Social anxiety is fear of other people, most commonly fear of speaking or doing things in public and fear of close relationships with others.  The main other approach to social anxiety is cognitive-behaviour therapy (CBT).  CBT focuses on the dysfunctional thoughts or beliefs that generate social anxiety, as well as the avoidance or safety behaviours that maintain it.  EFT sees dysfunctional thoughts and avoidance behaviours as the result of underlying emotion processes, such as “anxiety splits” in which one part of the person tries to induce fear in order to prevent perceived social dangers.

3. What is the evidence that EFT is effective in working with social anxiety?

We’ve just completed a reasonably large study with socially anxious clients, comparing EFT to person-centred counseling.  Clients in both treatments showed substantial pre-post improvements, but clients in EFT improved more, especially on measures of social phobia and the particular issues they wanted to work on.  Our results also suggest that we got better at working with social anxiety as the study progressed, as we developed and refined our approach, especially in the EFT arm of the study.  We are currently writing this study up for publication but a preliminary report was published last year in the journal Person-Centered and Experiential Psychotherapies.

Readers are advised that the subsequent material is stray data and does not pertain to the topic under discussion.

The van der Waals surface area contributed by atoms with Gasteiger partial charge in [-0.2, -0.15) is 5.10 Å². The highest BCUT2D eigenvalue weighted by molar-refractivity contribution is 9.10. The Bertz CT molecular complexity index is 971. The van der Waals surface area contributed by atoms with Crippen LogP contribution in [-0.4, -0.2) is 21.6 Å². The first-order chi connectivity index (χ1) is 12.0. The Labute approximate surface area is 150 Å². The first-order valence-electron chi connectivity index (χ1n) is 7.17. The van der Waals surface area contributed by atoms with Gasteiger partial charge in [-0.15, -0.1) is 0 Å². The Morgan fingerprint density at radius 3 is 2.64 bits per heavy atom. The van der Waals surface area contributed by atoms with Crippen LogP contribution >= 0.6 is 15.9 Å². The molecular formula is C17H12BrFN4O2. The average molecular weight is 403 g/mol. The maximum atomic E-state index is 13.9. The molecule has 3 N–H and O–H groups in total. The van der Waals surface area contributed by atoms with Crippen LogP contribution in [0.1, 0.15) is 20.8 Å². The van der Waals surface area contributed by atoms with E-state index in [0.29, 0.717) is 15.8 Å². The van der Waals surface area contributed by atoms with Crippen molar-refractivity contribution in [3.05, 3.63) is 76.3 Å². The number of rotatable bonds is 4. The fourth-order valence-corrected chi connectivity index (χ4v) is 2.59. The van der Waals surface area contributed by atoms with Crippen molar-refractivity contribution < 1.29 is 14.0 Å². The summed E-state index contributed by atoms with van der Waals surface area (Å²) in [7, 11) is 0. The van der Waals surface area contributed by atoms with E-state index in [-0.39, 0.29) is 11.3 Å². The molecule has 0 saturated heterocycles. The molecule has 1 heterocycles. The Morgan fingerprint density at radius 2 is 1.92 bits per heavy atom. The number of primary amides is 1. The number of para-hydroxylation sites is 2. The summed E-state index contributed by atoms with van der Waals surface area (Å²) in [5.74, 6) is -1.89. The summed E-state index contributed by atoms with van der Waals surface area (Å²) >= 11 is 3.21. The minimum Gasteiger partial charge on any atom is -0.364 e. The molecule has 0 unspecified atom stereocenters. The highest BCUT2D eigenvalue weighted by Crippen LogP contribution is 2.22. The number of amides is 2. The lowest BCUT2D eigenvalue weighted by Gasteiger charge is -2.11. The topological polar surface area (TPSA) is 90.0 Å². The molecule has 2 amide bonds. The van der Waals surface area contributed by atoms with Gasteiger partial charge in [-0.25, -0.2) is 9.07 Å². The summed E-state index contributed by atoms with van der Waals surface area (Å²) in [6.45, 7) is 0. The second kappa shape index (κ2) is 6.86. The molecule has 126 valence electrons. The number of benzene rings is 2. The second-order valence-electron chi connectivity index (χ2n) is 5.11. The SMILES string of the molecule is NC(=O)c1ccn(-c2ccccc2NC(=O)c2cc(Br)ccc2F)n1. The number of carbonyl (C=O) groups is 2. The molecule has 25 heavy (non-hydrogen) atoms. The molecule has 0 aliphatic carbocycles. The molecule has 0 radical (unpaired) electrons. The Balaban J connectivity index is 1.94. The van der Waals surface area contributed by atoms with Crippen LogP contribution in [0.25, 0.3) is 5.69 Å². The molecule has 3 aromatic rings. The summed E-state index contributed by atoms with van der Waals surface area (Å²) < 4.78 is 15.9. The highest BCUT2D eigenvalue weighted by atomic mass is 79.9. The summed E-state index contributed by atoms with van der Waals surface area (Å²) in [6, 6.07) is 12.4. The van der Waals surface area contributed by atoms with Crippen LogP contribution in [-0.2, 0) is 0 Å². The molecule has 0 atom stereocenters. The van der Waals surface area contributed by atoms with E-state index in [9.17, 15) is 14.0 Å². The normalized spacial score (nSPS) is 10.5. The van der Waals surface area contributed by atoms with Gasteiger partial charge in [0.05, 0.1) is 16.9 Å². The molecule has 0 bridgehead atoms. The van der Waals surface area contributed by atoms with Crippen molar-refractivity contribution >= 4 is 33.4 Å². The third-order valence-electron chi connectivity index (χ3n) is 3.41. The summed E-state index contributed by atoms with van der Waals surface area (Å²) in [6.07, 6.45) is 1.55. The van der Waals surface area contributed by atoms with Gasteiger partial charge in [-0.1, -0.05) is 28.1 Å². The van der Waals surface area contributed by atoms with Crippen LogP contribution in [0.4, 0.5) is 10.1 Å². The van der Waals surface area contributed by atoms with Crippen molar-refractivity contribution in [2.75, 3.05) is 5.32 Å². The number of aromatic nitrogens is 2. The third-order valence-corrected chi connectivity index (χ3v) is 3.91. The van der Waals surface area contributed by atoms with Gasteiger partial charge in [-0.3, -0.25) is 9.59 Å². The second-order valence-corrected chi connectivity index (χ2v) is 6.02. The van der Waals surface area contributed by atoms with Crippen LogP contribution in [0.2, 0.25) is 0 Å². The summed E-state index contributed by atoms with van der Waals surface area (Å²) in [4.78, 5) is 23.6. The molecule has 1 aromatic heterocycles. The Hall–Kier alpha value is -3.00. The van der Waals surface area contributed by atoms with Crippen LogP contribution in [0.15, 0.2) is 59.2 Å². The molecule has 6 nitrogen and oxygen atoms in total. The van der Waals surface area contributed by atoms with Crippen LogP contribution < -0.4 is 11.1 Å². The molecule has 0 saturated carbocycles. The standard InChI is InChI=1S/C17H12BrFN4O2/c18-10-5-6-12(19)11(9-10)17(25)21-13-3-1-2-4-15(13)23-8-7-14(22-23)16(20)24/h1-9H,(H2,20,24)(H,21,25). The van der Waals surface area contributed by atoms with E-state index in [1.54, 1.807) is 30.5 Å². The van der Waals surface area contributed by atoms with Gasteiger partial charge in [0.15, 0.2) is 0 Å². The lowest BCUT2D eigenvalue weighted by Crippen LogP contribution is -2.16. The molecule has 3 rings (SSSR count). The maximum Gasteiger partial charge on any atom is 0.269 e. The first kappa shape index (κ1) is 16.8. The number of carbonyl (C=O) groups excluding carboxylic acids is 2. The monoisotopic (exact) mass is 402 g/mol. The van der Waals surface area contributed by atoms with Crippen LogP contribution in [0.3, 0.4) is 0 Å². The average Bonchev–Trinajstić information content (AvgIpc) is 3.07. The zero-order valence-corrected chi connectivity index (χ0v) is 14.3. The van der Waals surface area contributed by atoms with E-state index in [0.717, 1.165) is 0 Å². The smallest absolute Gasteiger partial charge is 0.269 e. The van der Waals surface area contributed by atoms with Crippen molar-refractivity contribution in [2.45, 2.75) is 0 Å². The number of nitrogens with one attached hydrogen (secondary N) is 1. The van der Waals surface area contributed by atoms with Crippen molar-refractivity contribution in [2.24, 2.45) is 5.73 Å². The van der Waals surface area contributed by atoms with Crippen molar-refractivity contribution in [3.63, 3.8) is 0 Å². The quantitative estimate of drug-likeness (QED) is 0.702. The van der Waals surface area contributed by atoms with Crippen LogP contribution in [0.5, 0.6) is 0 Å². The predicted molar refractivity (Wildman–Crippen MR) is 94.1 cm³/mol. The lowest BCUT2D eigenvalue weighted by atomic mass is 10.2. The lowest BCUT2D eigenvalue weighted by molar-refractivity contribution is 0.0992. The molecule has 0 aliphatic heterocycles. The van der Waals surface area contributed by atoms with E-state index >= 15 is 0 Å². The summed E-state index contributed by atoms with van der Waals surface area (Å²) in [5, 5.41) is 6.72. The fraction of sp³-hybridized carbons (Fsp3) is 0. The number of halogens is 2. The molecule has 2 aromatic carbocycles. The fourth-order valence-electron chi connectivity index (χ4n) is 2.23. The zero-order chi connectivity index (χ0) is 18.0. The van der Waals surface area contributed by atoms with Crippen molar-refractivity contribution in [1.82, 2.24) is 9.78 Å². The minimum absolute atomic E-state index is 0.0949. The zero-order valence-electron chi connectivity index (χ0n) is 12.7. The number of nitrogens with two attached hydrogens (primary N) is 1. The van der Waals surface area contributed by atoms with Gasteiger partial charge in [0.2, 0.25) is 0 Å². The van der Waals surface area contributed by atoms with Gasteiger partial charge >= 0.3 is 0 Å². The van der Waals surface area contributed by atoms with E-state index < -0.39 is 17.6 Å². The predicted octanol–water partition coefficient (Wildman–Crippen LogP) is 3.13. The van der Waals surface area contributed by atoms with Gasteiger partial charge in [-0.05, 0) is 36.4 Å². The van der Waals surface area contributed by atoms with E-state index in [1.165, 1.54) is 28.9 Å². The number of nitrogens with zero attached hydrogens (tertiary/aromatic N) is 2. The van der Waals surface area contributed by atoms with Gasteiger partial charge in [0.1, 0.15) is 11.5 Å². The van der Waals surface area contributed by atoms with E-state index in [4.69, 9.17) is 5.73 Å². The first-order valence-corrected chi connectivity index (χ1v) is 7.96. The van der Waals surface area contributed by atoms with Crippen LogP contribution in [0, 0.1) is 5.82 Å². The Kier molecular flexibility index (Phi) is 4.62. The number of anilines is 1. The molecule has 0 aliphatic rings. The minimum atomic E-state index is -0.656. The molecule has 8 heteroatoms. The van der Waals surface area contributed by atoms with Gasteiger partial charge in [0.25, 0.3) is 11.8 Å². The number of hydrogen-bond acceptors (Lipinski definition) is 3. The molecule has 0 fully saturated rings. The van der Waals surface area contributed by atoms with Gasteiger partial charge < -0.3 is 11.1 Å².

We’ve found that some socially anxious clients benefit from an unstructured nondirective approach; however, we’ve also found that many others have trouble coping with unstructured social situations and therefore seem to do better with more structure and focus in their treatment.

4.What can a client expect to happen when they engage in Emotion-Focused Psychotherapy?